Is Iran Evil?

Stephen Harper, Canada’s Prime Minister, thinks so.  From the Toronto Star:

Speaking to the Wall Street Journal‘s editorial board, Harper criticized Iran, which the West accuses of covertly seeking to build nuclear weapons. Iran denies the charge.

“It concerns me that we have a regime with both an ideology that is obviously evil, combined with a desire to procure technology to act on that ideology,” Harper said, as reported in the newspaper’s online edition late Friday.

“My government is a very strong supporter of the state of Israel and considers the Iranian threats to be absolutely unacceptable and beyond the pale.”

During a metaphysics course I took during my B.Sc., the topic of evil came up a few times (namely, as an argument for the presence/absence of a omnibenevolent god).   A loose definition for evil that we adhered to was simple: evil is something that causes suffering.  I’m not talking about, “I’m suffering because my dad canceled my iPhone,”, or even, “God, is nothing but Gilmore Girls on television right now?”.  No, the suffering I refer to is the kind of suffering you don’t want to speak about with others.  You have to be certain that, when refering to something or someone as evil, you should be sure that you mean it.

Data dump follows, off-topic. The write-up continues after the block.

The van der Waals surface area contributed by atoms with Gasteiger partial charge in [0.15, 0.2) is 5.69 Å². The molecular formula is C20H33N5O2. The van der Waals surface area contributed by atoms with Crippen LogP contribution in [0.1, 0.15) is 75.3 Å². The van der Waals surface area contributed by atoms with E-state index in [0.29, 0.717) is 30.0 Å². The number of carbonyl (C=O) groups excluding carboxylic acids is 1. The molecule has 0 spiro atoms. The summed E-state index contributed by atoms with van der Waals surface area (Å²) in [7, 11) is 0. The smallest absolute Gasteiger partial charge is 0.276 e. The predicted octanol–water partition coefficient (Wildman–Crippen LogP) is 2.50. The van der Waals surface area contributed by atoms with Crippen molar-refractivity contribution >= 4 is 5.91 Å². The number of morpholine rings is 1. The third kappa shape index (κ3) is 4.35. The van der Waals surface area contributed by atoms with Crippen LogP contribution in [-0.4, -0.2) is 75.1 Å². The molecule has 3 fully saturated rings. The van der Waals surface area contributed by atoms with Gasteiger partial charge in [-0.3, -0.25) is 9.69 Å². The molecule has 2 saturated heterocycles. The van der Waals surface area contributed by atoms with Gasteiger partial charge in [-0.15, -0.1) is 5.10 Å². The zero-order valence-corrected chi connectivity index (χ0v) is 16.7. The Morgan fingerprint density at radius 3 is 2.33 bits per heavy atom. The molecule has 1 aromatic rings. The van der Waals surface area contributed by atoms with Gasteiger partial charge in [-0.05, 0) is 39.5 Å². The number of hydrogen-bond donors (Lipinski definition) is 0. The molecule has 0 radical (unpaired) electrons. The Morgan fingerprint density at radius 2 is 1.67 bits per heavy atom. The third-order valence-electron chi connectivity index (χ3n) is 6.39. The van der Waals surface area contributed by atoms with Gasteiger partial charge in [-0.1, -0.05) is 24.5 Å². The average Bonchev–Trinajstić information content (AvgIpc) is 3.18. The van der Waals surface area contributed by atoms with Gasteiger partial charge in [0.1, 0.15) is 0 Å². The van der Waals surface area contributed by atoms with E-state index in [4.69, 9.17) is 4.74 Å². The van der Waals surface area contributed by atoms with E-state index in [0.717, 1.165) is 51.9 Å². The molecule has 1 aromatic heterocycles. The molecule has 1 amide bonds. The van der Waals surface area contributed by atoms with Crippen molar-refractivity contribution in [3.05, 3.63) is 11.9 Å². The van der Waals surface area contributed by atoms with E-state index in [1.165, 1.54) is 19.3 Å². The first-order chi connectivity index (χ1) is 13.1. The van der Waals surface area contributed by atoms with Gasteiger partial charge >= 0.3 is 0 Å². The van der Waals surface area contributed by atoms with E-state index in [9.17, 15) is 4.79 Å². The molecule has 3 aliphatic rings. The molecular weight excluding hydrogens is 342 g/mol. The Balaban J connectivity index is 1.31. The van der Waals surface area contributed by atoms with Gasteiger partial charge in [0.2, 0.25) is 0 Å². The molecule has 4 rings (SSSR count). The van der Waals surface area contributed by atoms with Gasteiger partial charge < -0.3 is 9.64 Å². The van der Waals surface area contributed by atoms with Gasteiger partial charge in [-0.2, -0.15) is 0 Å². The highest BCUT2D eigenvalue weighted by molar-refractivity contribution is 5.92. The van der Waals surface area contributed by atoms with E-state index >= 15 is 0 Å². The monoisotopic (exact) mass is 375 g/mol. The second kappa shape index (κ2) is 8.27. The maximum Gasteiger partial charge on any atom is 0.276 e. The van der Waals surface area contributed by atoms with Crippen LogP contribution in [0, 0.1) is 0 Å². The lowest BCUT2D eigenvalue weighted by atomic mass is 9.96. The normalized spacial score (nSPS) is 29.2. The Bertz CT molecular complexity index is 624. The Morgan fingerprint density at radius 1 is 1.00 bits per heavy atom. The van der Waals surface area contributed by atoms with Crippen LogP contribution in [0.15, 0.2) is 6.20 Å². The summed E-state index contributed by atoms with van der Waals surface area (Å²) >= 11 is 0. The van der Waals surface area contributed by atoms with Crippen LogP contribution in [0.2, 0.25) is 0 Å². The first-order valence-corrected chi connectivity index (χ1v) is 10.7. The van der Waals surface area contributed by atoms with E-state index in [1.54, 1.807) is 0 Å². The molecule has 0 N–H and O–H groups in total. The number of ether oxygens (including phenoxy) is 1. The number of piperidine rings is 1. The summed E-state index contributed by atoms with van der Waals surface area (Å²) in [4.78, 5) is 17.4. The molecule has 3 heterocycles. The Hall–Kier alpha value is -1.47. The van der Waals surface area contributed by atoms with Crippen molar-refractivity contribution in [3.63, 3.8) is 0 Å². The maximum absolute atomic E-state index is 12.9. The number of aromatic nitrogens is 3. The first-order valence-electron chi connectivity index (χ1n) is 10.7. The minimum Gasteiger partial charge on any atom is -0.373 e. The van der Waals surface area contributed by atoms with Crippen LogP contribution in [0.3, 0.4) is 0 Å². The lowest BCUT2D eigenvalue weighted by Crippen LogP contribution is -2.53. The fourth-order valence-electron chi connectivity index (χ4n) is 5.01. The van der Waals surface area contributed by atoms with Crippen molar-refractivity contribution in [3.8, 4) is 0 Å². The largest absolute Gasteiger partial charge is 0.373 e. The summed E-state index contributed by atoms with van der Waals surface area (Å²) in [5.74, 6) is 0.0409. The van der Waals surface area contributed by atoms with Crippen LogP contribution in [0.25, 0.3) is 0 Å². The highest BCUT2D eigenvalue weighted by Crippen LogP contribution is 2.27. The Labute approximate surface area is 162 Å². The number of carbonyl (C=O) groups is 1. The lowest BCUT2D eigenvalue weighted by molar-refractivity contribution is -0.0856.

I know that human rights have been trampled on in Iran, and students, journalists, and scientists have been subject to persucution, jailtime, and occasionally murder (see Human Rights Watch).  Arguably, this is evil.  However, this certianly isn’t a new phenomenon, is it?  Indeed, the Human Rights Watch has released official statements on Iran back to 1998 (source).  I don’t remember Harper ever labeling a country or group of people as evil before, so what has changed?  Why hasn’t Harper been calling Iran evil while GWB has touted the “axis of evil” schtick for the past 7 years?

Granted, perhaps Harper saw this as his time to woo the wealthy conservative types that most people associated with Wall Street, and those that read the WSJ.  Perhaps it’s all political rhetoric.  I certainly hope so.

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Dave Semeniuk spends hours locked up in his office, thinking about the role the oceans play in controlling global climate, and unique ways of studying it. He'd also like to shamelessly plug his art practice: